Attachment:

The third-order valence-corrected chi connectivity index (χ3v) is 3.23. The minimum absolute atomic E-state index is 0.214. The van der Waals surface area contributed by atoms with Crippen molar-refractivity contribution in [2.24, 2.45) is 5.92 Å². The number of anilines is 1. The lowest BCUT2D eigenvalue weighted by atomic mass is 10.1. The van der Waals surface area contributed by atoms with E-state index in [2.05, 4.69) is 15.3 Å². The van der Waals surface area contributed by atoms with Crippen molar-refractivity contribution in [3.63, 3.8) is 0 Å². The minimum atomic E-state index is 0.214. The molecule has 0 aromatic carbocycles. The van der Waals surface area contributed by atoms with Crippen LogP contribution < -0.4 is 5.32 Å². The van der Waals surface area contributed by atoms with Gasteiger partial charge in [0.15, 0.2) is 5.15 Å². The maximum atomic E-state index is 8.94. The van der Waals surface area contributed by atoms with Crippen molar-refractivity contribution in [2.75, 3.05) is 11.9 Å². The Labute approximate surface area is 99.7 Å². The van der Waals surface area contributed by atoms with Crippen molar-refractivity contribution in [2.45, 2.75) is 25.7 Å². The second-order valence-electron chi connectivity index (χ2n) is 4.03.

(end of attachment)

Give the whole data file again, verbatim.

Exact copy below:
The third-order valence-corrected chi connectivity index (χ3v) is 3.23. The minimum absolute atomic E-state index is 0.214. The van der Waals surface area contributed by atoms with Crippen molar-refractivity contribution in [2.24, 2.45) is 5.92 Å². The number of anilines is 1. The lowest BCUT2D eigenvalue weighted by atomic mass is 10.1. The van der Waals surface area contributed by atoms with E-state index in [2.05, 4.69) is 15.3 Å². The van der Waals surface area contributed by atoms with Crippen molar-refractivity contribution in [3.63, 3.8) is 0 Å². The minimum atomic E-state index is 0.214. The molecule has 0 aromatic carbocycles. The van der Waals surface area contributed by atoms with Crippen LogP contribution < -0.4 is 5.32 Å². The van der Waals surface area contributed by atoms with Gasteiger partial charge in [0.15, 0.2) is 5.15 Å². The maximum atomic E-state index is 8.94. The van der Waals surface area contributed by atoms with Crippen molar-refractivity contribution in [2.75, 3.05) is 11.9 Å². The Labute approximate surface area is 99.7 Å². The van der Waals surface area contributed by atoms with Crippen molar-refractivity contribution in [2.45, 2.75) is 25.7 Å². The second-order valence-electron chi connectivity index (χ2n) is 4.03.